HOW TO CHOOSE THE OPTIMAL CAST SIZE FOR YOUR SCRIPTS… WRITING FOR INFINITE VOICES
Ultimately, the cast you need is the cast necessary to tell your story. That said, there are a number of practical considerations that should be taken into account when writing for audio.
This week I’m throwing in some quick thoughts regarding how many characters we can populate our stories with.
There are a couple of small issues I believe are worth thinking about when introducing characters. And there are at least two limits that we come up against when introducing regular or recurring characters.
The first relates to short term memory. Human short term memory has an upper limit of about 7 +/- 1 items that can be held in mind. That means, we can only keep track of about 6 to 8 new characters (at the outside) in any given scene before we will run up against this limitation in our brain and start thinking “who was that again”.
Four or five, generally speaking, is a pretty safe number.
KNOW YOUR VOICE TYPES
When the characters are established enough that we don’t need to keep them in short term memory any longer (we’ve gotten to know them) the brain will chunk them as a group and allow us to add another 5 to 7 characters to our short term store. Once they are established enough that we don’t need to rely on short term memory to remember them as well, we can treat them as a second group and, theoretically, add a further 4 to 6 characters etc. Notice that there is a law of diminishing returns at work here and, for another reason (below), the upper limit on recurring characters may be struck much sooner.
The second limit is one based on our ability to distinguish between human voices. In the days of OTR casts were kept to around 6-8 in order to keep the voices distinctive and easily differentiated. They would cast voices according to 7 easily distinguished voice types.
- Bass – elderly male,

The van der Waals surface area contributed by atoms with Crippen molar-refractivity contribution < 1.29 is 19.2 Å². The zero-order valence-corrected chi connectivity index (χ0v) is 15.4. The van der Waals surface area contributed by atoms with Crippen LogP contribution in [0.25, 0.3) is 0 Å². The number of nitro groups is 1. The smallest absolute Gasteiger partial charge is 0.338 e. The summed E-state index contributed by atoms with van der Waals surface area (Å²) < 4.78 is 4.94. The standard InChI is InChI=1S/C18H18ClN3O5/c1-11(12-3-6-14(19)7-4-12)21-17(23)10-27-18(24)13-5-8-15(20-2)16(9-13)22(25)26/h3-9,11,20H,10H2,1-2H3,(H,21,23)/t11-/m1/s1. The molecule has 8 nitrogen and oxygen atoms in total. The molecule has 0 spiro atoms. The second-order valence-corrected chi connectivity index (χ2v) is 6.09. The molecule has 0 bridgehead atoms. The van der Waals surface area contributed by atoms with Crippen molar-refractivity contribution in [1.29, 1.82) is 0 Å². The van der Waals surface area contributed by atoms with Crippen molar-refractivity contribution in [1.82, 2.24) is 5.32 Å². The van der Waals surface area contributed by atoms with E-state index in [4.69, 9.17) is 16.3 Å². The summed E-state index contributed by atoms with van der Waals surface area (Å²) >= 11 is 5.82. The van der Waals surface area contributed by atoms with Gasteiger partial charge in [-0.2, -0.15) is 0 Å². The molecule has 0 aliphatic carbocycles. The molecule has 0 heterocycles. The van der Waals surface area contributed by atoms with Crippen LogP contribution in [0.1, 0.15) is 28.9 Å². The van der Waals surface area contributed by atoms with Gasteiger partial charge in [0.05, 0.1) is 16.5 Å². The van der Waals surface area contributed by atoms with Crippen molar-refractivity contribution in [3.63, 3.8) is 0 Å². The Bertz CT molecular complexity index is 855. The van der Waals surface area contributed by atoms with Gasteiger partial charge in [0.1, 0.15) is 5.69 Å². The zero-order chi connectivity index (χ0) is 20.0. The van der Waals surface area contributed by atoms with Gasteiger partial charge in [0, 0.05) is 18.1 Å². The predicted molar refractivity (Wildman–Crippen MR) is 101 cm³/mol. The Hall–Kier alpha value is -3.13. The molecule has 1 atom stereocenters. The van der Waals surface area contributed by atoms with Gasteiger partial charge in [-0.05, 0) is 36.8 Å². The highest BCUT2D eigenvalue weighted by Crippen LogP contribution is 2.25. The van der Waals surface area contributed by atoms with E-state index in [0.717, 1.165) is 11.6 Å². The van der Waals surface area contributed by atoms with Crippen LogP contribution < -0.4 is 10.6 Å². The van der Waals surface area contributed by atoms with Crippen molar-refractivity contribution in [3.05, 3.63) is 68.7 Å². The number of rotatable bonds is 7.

- Contralto – elderly woman,
- Baritone – leading man,
- Mezzo-soprano – leading woman,
- Tenor – juvenile male, Soprano – ingenue,
- and Trebble – child)
This didn’t mean that the main cast was all there was, but attempts were made to avoid castng recurring characters with the same vocal tone, and when introducing bit and throw-away parts, trying to differentiate the voices of those actors from those of the main cast.
Accents would allow for further differentiation of characters but generally speaking, scenes were designed to have an upper limit of no more than six or seven characters in them at any one time. This meant that no one was likely to become confused by the presence of similar voices in conversation (something that happens quite easily if you happen to cast actors with similar voices).
You can extend this limit by preventing actors of similar vocal tone from interacting and/or by having certain characters limited by context so that they remain identifiable (Joe, who sounds a bit like Pete, is always at the drugstore for example), but I suspect with a large cast of recurring characters this will place a limit on how many the audience can follow without confusion much sooner than the issues around short term memory will.
KEEPING CHARACTERS “ALIVE” IN THE MINDS OF LISTENERS
The more characters added to any given scene, the more lines they all have to have just to stay alive in the minds of the audience. In listening to more than a few shows I’ve found myself going “oh yeah, I forgot he/she was there” when they’ve suddenly spoken up after a long silence.
Do you have any other advice regarding casting? Tell us in the comments.
This article is © 2017 by Philip Craig Robotham – all rights reserved.